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Calithumpians in Columbia City

History of parades and festivals in the Rainier Valley

In 1915, a grocer named Bill Phalen had a vision: a spectacular celebration that would bring the whole Rainier Valley together. (He also had a lot of friends and a great deal of energy, which is what it takes to make this kind of vision a reality.) The first annual “Rainier Valley Fiesta,” held on June 25th, 1915, started a tradition that continues today with the annual Rainier Valley Heritage Festival.

Bill Phalen was a baseball player turned grocer who moved to Columbia City in 1901 and quickly became a community leader, serving as Mayor twice before the town was annexed to Seattle in 1907. As a successful businessman, he understood that a community has to have roads and schools and a fire department in order to survive. But he also knew that a community has to have fun – together – in order to thrive.

There were parades in Columbia City before 1915, but we can be pretty sure nothing on the scale of Phalen’s Rainier Valley Fiesta had ever occurred before. The printed program declared the organizers’ intention “to start a community spirit of oneness,” and ended with this exhilarating command: “From this time on, let all the citizens within the limits of this place, amalgamate as one!”

The organizers pulled out all the stops in their pursuit of unity. The event started at 2 pm with a Calithumpian Band riding on a streetcar all the way from Seattle to Renton. This was followed by a Punch and Judy show, pony rides, a merry-go-round, and performances by “the children of the playfields.” From 3 to 6 pm Mr. Cavanaugh’s band played – the program advised listeners to “Let joyfull, weird, and soothing music sounds cause all forgetfulness of care.” An intermission followed, with activities for those “awaiting the hilarity of the night.”

At 7:30 pm a Calithumpian Parade marched from Edmunds Street to Kenney Street in Hillman City –  and back again, in the fine tradition of small-town parades. The Lakewood Choral Club performed, followed by the Eagle Band, the Tillikum Drum Corps, the Redman Drill Team, and a speech by Seattle Mayor Hiram Gill. The festivities continued late into the night, with musical performances, a Hitt fireworks display, and Lantern Slides. The Street Dancing began at 10:45 pm. According to one report, 20,000 people attended this marvelous event. 

If you’re wondering what “calithumpian” means, it’s derived from the Greek words for beauty (“kallos”) and noise (“thumpos”) and roughly translates as “big, beautiful noise” – just the thing to get a bunch of citizens amalgamated as one.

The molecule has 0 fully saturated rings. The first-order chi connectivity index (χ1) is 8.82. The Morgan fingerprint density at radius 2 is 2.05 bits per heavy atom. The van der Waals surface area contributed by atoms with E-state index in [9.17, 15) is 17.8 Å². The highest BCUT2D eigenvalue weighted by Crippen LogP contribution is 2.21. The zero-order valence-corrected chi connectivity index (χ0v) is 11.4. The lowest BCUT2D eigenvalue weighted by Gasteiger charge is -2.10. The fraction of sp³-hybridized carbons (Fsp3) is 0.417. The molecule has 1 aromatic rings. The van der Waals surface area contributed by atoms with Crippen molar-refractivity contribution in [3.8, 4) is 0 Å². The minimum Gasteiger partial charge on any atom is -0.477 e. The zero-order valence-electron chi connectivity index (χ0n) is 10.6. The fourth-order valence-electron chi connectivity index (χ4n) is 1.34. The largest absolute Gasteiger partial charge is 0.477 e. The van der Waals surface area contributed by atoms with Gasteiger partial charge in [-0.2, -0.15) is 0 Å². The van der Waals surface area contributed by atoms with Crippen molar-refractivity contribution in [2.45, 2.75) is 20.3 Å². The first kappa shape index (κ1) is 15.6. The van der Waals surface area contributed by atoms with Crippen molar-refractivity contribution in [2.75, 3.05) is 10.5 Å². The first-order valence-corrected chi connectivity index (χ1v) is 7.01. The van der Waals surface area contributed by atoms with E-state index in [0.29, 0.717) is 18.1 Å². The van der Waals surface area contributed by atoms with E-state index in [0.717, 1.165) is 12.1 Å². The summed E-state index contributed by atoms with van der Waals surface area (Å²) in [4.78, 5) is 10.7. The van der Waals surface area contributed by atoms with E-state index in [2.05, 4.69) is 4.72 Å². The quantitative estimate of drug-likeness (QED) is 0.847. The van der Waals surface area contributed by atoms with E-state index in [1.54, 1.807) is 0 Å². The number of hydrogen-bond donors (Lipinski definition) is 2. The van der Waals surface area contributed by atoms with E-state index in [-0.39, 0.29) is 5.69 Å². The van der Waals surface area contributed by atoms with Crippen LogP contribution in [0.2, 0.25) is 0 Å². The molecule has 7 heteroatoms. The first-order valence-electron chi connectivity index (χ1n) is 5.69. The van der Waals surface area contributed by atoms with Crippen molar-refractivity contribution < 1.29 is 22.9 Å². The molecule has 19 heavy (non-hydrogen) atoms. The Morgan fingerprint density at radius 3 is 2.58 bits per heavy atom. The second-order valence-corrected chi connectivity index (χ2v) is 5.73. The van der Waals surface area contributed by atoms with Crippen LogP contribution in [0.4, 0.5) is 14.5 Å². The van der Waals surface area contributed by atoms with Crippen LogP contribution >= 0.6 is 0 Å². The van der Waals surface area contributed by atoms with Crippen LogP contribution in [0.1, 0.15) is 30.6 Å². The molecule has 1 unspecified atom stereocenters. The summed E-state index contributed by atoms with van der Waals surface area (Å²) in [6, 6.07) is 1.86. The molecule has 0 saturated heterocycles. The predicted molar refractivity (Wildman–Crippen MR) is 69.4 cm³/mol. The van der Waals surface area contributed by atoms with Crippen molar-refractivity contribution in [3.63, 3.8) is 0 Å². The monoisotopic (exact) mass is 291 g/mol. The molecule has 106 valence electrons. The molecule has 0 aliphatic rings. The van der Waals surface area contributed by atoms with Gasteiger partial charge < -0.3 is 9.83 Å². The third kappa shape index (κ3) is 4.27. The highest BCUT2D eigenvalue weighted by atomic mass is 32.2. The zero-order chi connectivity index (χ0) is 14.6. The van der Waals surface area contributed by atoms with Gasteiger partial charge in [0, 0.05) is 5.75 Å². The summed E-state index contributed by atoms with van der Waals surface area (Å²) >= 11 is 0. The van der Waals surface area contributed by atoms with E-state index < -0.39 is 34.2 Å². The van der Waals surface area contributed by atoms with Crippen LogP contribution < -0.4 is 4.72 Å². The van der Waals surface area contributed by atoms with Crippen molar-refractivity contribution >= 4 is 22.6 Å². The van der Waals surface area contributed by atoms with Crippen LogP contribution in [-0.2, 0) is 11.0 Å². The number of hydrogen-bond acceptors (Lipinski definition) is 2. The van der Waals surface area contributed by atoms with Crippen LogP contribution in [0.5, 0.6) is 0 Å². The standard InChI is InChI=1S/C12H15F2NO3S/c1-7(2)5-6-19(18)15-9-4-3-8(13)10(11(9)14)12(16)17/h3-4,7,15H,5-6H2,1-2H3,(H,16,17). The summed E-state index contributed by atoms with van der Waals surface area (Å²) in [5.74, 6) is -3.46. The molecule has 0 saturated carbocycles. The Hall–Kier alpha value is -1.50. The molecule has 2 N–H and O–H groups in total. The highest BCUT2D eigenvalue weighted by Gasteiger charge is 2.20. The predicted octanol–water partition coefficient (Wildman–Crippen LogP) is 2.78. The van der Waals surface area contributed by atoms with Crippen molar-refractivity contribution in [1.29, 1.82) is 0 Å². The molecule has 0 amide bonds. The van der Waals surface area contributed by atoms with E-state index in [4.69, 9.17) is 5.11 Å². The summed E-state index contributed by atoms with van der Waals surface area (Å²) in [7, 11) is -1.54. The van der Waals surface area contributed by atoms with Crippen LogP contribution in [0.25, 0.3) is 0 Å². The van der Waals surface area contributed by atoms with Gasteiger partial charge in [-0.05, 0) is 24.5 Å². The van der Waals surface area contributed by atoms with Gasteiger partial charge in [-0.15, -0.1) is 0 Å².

The Fiesta and its descendant celebrations continued, evolving over the years in response to current events and community changes. For instance, when the Rainier Valley streetcar rails were removed in 1937, the community held a three-day festival to celebrate. The streetcar had ceased operation in January and the rails, sunk in a foot-deep trench in the middle of the road, were now nothing but a road hazard. The celebration included a parade that went from Dearborn Street to Rainier Beach – and yes, back again.

Nineteen thirty-seven also saw the first Rainier District Pow Wow, a community festival that took place every year in Seward Park until 1990. Chaired by state representative John L. O’Brien, the Pow Wow featured music and dance, fireworks, pie-eating contests, and the crowning of the Pow Wow Queen and Princesses. These lovely ladies graced many community events, including parades, over the years. John O’Brien himself drove the Pow Wow royalty car in the 1950 Hillman City Christmas Parade, organized by the Hillman City Business Roundtable. (These brave business leaders must be commended for even contemplating a parade in December in Seattle, let alone pulling it off with style!)

It’s not clear when Columbia City’s annual parades ended, but they were revived in the late 1970s when Columbia City’s historic district was created. Early sponsors included the Columbia Merchants Association and SEED, then a brand-new organization. The Rainier Chamber took over in the 1980s and has been running the show ever since. 

Parade theorists – and yes, there are such people – tell us that a parade is a community’s way of showing itself to itself. That has certainly been true of the Rainier Valley Heritage Parade, whose entries promote local businesses, and celebrate the neighborhood’s cultural diversity, and showcase the creative, calithumpian spirit of the Rainier Valley.

by Mikala Woodward